Pipeline by Dominique Morisseau at LCT with Karen Pittman (foreground), Namir Smallwood (background).Photo by Jeremy Daniel.

Based on the 2019-20 seasons reported by 387 TCG’s Member Theatres, these lists customarily omit holiday-themed shows (The Santaland Diaries and A Christmas Carol) as well as works by Shakespeare. For more information about the American Theatre Top 10 Most-Produced Plays and Top 20 Most-Produced Playwrights lists, visit:

Tiny Beautiful ThingsPublic Theater Newman Theater
Tiny Beautiful Things at the Public Theater Newman Theater .Based on the Book by Cheryl Strayed Adapted for the Stage by Nia Vardalos. Co-Conceived by Marshall Heyman, Thomas Kail, and Nia Vardalos Directed by Thomas Kail Featuring Teddy Cañez, Ceci Fernandez, DeLance Minefee, Hubert Point-Du Jour, Nia Vardalos, and Natalie Woolams-Torres

For more, go to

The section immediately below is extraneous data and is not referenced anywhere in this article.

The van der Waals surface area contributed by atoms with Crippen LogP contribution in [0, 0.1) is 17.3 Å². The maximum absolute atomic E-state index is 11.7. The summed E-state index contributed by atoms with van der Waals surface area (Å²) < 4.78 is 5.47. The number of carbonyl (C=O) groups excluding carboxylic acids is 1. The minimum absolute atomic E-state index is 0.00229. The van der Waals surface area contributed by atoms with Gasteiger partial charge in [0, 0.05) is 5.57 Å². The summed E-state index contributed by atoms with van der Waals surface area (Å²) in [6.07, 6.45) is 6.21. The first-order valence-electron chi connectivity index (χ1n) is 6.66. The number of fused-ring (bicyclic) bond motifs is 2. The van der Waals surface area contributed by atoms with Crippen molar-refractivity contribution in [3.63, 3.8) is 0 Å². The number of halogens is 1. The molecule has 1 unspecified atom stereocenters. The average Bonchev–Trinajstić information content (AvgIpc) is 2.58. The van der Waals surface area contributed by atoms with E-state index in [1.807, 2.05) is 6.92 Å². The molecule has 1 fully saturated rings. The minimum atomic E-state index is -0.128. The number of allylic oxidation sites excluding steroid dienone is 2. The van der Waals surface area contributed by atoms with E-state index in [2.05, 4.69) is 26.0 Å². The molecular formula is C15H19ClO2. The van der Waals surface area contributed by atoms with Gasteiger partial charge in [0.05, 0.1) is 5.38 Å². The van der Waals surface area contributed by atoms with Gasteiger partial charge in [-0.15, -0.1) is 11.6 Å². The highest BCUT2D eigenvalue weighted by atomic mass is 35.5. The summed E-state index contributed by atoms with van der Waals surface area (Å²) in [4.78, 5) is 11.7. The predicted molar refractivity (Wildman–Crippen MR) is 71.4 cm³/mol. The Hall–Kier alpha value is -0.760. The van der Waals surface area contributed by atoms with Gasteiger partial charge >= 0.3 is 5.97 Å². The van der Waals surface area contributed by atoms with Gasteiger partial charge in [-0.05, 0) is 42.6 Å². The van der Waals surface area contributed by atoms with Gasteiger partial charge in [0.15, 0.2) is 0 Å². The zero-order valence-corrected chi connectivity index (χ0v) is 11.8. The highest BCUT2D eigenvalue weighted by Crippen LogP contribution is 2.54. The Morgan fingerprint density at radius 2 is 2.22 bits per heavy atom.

My love for theater started when I first got involved in high school plays and children's theatre in London, Ontario, which led me—much to my mother’s chagrin—to study set design, directing, and arts administration at York University in Toronto. But rather than pursuing theater as a career (I did produce and design a wee bit), I became a self-proclaimed theater junkie and life-long supporter. I am not a writer by trade, but I hope to share my views and feelings about this amazing experience we are so lucky to be able to see here in NYC, and in my many trips to London, Enlgand, Chicago, Toronto, Washington, and beyond. Living in London, England from 1985 to 1986, NYC since 1994, and on my numerous theatrical obsessive trips to England, I've seen as much theater as I can possibly afford. I love seeing plays. I love seeing musicals. If I had to choose between a song or a dance, I'd always pick the song. Dance—especially ballet—is pretty and all, but it doesn’t excite me as, say, Sondheim lyrics. But that being said, the dancing in West Side Story is incredible! As it seems you all love a good list, here's two. FAVORITE MUSICALS (in no particular order): Sweeney Todd with Patti Lupone and Michael Cerveris in 2005. By far, my most favorite theatrical experience to date. Sunday in the Park with George with Jenna Russell (who made me sob hysterically each and every one of the three times I saw that production in England and here in NYC) in 2008 Spring Awakening with Jonathan Groff and Lea Michele in 2007 Hedwig and the Angry Inch (both off-Boadway in 1998 and on Broadway in 2014, with Neal Patrick Harris, but also with Michael C. Hall and John Cameron Mitchell, my first Hedwig and my far), Next To Normal with Alice Ripley (who I wish I had seen in Side Show) in 2009 FAVORITE PLAYS (that’s more difficult—there have been so many and they are all so different): Angels in American, both on Broadway and off Lettice and Lovage with Dame Maggie Smith and Margaret Tyzack in 1987 Who's Afraid of Virginai Woolf with Tracy Letts and Amy Morton in 2012 Almost everything by Alan Ayckbourn, but especially Woman in Mind with Julia McKenzie in 1986 And to round out the five, maybe Proof with Mary Louise Parker in 2000. But ask me on a different day, and I might give you a different list. These are only ten theatre moments that I will remember for years to come, until I don’t have a memory anymore. There are many more that I didn't or couldn't remember, and I hope a tremendous number more to come. Thanks for reading. And remember: read, like, share, retweet, enjoy. For more go to